PRIMARY PALIN: The no-brainer headline from the latest round of partisan primaries reads: “Sarah Palin Wins.” And it does appear that the 2008 Republican vice presidential candidate has engineered a remarkable upset in her home state of Alaska, where she backed a newcomer’s challenge to Republican Senator Lisa Murkowski. Palin’s “constitutional conservative,” Joe Miller, led Murkowski in incomplete returns at press time. No matter what the final numbers reveal, the takeaway has to be that mainstream Republicans have as much to fear from Palin as Democrats do. That’s significant for the remainder of the primary season and the fall.
The knowing headline from the August 24 primaries, which played out from Alaska to Florida, however, would have to be: “Bill Clinton Wins.” The former president waded into the bitter Florida Democratic Senate primary when it seemed that Congressman Kendrick Meek might well lose to eccentric billionaire Jeff Greene. A $30 million spending spree by Greene allowed the “meltdown mogul”—who made his money trading credit default swaps and betting on a financial meltdown—to be competitive enough to throw the race into question.
But Clinton refused to let Meek go down; he headlined five fundraising events, appeared at three rallies in Florida and recorded last-minute robocalls to gin up support for the Congressman. Clinton’s commitment kept Meek in the running as revelations regarding Greene’s financial dealings and personal life chipped away at the billionaire’s poll numbers. In the end, Meek secured a 57–31 landslide that gave the Democrats their only African-American Senate contender with a chance of winning this fall.
Palin and Clinton will face off in Florida, where she’ll be backing Republican Marco Rubio—in a race that also features Governor Charlie Crist running as a moderate independent. And Palin will be elsewhere, providing star power for the GOP in a volatile campaign season where her role will be far more significant than that of the party’s former presidential nominee, Arizona Senator John McCain. McCain easily won renomination in his state after a primary contest that split Palin and the Tea Party; she backed her ex–running mate while many grassroots conservatives supported J.D. Hayworth. The result provided more evidence that the Tea Party doesn’t amount to much when Palin fails to attend.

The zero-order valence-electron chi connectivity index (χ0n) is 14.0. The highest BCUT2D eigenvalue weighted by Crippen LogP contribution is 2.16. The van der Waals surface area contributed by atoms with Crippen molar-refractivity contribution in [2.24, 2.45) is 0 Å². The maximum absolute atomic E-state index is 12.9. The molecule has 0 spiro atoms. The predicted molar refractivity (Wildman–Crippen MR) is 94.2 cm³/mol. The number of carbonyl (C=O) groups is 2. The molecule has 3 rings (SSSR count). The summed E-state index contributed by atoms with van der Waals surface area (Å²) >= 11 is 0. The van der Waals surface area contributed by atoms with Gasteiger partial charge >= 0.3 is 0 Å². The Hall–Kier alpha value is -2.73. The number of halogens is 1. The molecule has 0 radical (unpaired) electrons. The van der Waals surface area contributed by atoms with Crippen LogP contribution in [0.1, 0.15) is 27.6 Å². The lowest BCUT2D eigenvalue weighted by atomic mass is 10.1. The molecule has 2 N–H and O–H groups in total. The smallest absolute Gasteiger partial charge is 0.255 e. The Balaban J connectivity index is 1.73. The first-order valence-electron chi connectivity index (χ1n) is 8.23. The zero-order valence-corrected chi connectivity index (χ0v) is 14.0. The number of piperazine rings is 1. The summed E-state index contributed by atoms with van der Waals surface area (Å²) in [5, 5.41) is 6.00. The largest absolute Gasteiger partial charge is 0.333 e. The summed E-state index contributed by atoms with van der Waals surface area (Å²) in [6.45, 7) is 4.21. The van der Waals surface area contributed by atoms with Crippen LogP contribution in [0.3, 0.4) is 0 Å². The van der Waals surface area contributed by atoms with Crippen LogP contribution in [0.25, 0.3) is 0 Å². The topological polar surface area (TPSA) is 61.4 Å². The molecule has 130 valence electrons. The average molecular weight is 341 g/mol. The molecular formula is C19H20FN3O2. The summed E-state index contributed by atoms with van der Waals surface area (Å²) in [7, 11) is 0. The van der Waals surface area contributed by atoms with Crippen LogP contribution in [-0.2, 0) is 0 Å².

The question as the primaries wind down is whether Democrats will be savvy enough to employ Clinton to full effect in the fall. Even those of us who disagree with the former president on a host of issues have come to recognize during this cycle that— in stark contrast to the cautious Obama team—Clinton has moved with boldness, energy and a good deal of success in races across the country. JOHN NICHOLS
A MAP OF THINGS TO COME: With so much buzz around the Congressional midterm elections, little attention has been paid to the thirty-seven governor’s races this year, an oddity given that the winners will oversee a sweeping state-by-state redistricting process after the 2010 Census, which will redefine the political map for the next decade.